Three UN human rights experts have called on the Palestinian Authority and Israel, the occupying power, to reschedule elections for the Palestinian presidency, legislature, and municipalities within a reasonable time to ensure “free, fair, democratic, peaceful, and credible” polls.
The Palestinian parliamentary elections had been scheduled for May and the presidential polls for July, but were postponed indefinitely on April 29 by Palestinian President Mahmoud Abbas due to concerns about Palestinians’ ability to vote in East Jerusalem.
“We are deeply concerned by the postponement of the scheduled elections in Palestine,” the experts said.
The experts are Michael Lynk, special rapporteur on human rights in the Palestinian territory; Irene Khan, special rapporteur on the right to freedom of expression; and Clement Nyaletsossi Voule, special rapporteur on freedom of peaceful assembly.
Read more: Our army is a terrorist organisation run by war criminals, confesses Ex-Israeli pilot
“The Palestinian elections present a monumental opportunity to renew the democratic process, to address the long-standing internal political divisions, to strengthen accountable institutions, and to take an important step towards achieving the fundamental national and individual rights of the Palestinian people,” the experts asserted.
“We call upon Israel to clearly state that it will allow the full democratic participation of Palestinians in East Jerusalem in the planned elections. As the occupying power in East Jerusalem, it must interfere as little as possible with the rights and daily lives of the Palestinians.”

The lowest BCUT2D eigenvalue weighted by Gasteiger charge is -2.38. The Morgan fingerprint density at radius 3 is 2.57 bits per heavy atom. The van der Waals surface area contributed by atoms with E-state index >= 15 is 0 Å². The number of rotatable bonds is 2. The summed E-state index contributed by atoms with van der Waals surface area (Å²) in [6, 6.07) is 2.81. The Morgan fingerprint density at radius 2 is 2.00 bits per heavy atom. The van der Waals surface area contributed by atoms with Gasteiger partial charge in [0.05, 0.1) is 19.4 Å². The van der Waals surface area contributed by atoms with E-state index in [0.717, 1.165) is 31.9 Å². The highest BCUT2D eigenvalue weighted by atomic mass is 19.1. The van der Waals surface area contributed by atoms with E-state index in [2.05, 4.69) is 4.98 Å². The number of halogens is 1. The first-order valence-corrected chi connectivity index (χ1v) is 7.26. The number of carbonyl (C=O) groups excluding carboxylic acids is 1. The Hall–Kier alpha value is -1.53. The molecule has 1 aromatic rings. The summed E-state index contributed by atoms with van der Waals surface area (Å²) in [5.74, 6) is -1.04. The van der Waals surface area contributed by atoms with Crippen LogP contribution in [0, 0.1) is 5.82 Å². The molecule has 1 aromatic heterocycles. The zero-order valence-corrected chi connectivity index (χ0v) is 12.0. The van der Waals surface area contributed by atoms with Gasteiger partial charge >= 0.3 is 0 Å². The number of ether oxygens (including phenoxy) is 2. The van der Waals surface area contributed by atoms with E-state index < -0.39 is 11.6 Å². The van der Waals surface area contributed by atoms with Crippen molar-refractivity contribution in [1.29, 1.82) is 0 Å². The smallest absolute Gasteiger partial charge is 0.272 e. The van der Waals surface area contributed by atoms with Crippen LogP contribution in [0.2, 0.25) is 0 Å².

They said that given advances in technology and remote and electronic voting, a variety of means to enable full democratic participation is available. The experts noted that the Oslo Accords provide for the right of Palestinians in East Jerusalem to participate in Palestinian elections.
A UN expert presses Israel to reverse its eviction orders for 16 Palestinian families living in Occupied East Jerusalem–"part of an alarming pattern to change the demography of the city." Most have lived in their homes for decades as owners or tenants. https://t.co/Px3JfMKifM pic.twitter.com/V0zmyv9Hs9
— Kenneth Roth (@KenRoth) January 11, 2021
In 1996, 2005, and 2006 elections, Palestinians in East Jerusalem could participate, although not without considerable difficulties.
“The international community has repeatedly stated, through the UN Security Council and the General Assembly, that all Israeli alterations to East Jerusalem’s demography and to its political and legal status are null and void,” they said.
The rights experts called on the Palestinian Authority to reschedule the elections for new dates very soon. When these elections are held, the democratic rights of voters, candidates, political parties, and participants are to be fully respected by all, including the occupying power, they said.
The special rapporteurs called on the Palestinian authorities who have established the upcoming election rules to remove any legal barriers inhibiting the full participation of Palestinians in the democratic process.
Read more: Netanyahu removed as Israel marks end of an era
“We are disturbed by some aspects of the eligibility rules for individuals and political lists who would wish to become active in the Palestinian elections,” the experts said.
They said the requirement that each political list pay a $20,000 registration fee, and those candidates working in the public sector, for international organizations, and in civil society must resign from their current jobs to run appear to create unjustified obstacles.